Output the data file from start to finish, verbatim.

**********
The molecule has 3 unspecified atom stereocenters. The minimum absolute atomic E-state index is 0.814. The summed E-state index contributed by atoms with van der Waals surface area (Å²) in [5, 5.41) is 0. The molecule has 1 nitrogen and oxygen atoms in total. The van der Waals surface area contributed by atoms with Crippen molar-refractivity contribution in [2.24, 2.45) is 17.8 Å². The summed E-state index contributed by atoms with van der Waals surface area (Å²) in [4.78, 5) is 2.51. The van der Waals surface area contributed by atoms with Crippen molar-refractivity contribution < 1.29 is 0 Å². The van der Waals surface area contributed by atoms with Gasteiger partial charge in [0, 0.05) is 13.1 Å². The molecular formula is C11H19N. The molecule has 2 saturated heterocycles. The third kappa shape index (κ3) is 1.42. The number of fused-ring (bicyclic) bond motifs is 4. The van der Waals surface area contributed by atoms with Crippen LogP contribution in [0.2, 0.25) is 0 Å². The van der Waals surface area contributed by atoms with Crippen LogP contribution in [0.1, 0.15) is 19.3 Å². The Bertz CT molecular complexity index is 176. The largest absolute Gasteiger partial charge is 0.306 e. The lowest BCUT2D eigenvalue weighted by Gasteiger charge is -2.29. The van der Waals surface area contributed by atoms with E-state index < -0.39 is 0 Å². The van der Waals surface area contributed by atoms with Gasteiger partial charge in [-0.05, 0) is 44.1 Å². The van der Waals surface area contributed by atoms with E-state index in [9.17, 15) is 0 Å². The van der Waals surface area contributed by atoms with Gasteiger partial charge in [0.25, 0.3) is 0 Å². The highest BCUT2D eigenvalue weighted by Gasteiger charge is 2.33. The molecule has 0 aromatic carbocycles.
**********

The molecule has 3 unspecified atom stereocenters. The minimum absolute atomic E-state index is 0.814. The summed E-state index contributed by atoms with van der Waals surface area (Å²) in [5, 5.41) is 0. The molecule has 1 nitrogen and oxygen atoms in total. The van der Waals surface area contributed by atoms with Crippen molar-refractivity contribution in [2.24, 2.45) is 17.8 Å². The summed E-state index contributed by atoms with van der Waals surface area (Å²) in [4.78, 5) is 2.51. The van der Waals surface area contributed by atoms with Crippen molar-refractivity contribution < 1.29 is 0 Å². The van der Waals surface area contributed by atoms with Gasteiger partial charge in [0, 0.05) is 13.1 Å². The molecular formula is C11H19N. The molecule has 2 saturated heterocycles. The third kappa shape index (κ3) is 1.42. The number of fused-ring (bicyclic) bond motifs is 4. The van der Waals surface area contributed by atoms with Crippen LogP contribution in [0.2, 0.25) is 0 Å². The van der Waals surface area contributed by atoms with Crippen LogP contribution in [0.1, 0.15) is 19.3 Å². The Bertz CT molecular complexity index is 176. The largest absolute Gasteiger partial charge is 0.306 e. The lowest BCUT2D eigenvalue weighted by Gasteiger charge is -2.29. The van der Waals surface area contributed by atoms with E-state index < -0.39 is 0 Å². The van der Waals surface area contributed by atoms with Gasteiger partial charge in [-0.05, 0) is 44.1 Å². The van der Waals surface area contributed by atoms with E-state index in [9.17, 15) is 0 Å². The van der Waals surface area contributed by atoms with Gasteiger partial charge in [0.25, 0.3) is 0 Å². The highest BCUT2D eigenvalue weighted by Gasteiger charge is 2.33. The molecule has 0 aromatic carbocycles.